Continuing over the track past Ba Bridge we eventually reached the lower slopes of the skiing area of the Glencoe Mountain Resort. Soon we arrived at the Kingshouse Hotel our accommodation for the night. It was early afternoon and time for a snack and liquid refreshments.

We should have known better than to expect a different outcome to our last visit in 2003. As then, a 10 hour session was to prove our downfall and the following morning was proof of this.

This is an image of the old finishing point of the West Highland Way.Day 7 – Kingshouse to Kinlochleven (10.5 miles)

A great breakfast of smoked haddock and scrambled eggs relieved our symptoms somewhat. We left Kingshouse behind us and turned down the track with Buachaille Etive Mor our companion over to the left. Next it was the long steady climb up Devil’s Staircase with some amazing views looking back to Glencoe.

We met some lads at the top of Devil’s Staircase who were new to walking long distances and they were suffering from sore feet and fatigue. It was then all downhill to Kinlochleven and a welcome drink or three at the Tailrace Inn. We had stayed at the Tailrace Inn on our previous trip in 2003 but this time we opted for the Highland Getaway, which proved a good choice.

The lads mentioned turned up at the inn and surprised us by saying they were heading for Fort William, after they had taken a drink or two. As it was now 3:00pm and they had a further 6 hour, 14 mile walk in front of them and they looked done in aready, we queried whether they should attempt it. They were adamant that they were going to do it and we wondered during the evening how they had got on and whether they had managed it before darkness.  

In the evening we decided to dine at the chip shop opposite the Tailrace Inn and it was OK, although expensive for fish and chips.  

Day 8 – Kinlochleven to Fort William (14 miles)

This was the final day of our trip and we began with the climb out of Kinlochleven on the trail above the eastern end of Loch Leven. The track through the the valley is quite a long one and on the way we met a couple who were walking from Lands End to John O’Groats. The guy was an experienced walker but his lady companion was new to it. What a way to start your walking career!

A big disappointment on the section below Mullach nan Coirean to almost the Nevis Forest was the desolate landscape where the plantations once stood. The trees had all been felled for quite a few miles and it did nothing to enhance the views, with only tree stumps for company.

Eventually we reached the stunning views of Ben Nevis and went through what was left of the Nevis Forest and onward and down the road to the finishing point. On reaching this we were surprised to find it was now called ‘The original end of the West Highland Way’, as this was our finishing point 9 years previously.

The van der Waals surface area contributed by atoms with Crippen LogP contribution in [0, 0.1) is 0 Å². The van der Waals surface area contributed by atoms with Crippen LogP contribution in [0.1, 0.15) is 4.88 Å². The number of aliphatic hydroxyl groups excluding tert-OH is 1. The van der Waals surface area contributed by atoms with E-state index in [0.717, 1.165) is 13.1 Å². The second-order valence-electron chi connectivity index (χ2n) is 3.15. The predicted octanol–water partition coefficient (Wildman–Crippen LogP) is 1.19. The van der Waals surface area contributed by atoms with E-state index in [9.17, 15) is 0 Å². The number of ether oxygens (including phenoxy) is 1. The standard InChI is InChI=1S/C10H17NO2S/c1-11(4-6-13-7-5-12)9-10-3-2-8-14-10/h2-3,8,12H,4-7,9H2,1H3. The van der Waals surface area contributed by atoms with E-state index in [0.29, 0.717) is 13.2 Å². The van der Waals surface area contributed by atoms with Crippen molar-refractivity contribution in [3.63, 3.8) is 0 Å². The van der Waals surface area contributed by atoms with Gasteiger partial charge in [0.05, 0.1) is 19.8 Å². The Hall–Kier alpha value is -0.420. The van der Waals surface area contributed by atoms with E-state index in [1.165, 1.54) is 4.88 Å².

We decided that we would find the new finishing point after a pint of the local ale. After a short stroll down the high street we found the statue and after the obligatory photographs retired to another hostelry to quench our thirst. We were spending the night back in Milngavie so had ordered a taxi for the long trip back.

We were picked up at the appointed time and after a scenic journey arrived at our accommodation at the Premier Inn in Milngavie. A curry was the choice of evening meal and it turned out to be less than average and two of our party suffered from the effects of it.     

So we had completed the West Highland Way for the second time, what were our thoughts on the trip?

Despite the reservations we had about the advice, “never go back”, when you have had a great time somewhere, we all thoroughly enjoyed it and all agreed it was still one of our favourite long distance walks. The only downside was that Scotland was now very expensive for accommodation, food and drink. We were all past the stage of camping to save money so a proper bed was a neccessary option. At our time in life we also liked to eat well and as you may summise we all like a good drink. All things considered a great week’s walk.

Related Content:
West Highland Way 2003 Video
West Highland Way 2003


West Highland Way — 4 Comments

  1. Yes it is kind of expensive there in Scotland now.
    And it was indeed unfortunate to see the forest chopped off. Even more so because I was waiting for it to have some shelter from the rain which was quite hard when we were doing that part and my poncho was leaking. So I was walking and walking, thinking about the forest that may give me shelter. And then I saw them all chopped off… Damn 😛

    I also understand wanting a good meal and bed. I appreciate such things as well, although I also love camping. But backpacking and camping can be hard. I barely had a good nights rest, although it didnt affect me but Im still young. But I think, when given the option, next time I go hiking I might switch hostels or hotels with camping. One day camp, one day hostel, one day camp, etc…

    • We certainly found it very expensive this year in Scotland. The friends I walk with and I are past the time of life to rough it, we like comfort after a days walking – a comfortable bed, good food and ale. The YHA hostels are always a good option as well, we often stay in them, although they too are not as cheap as they were.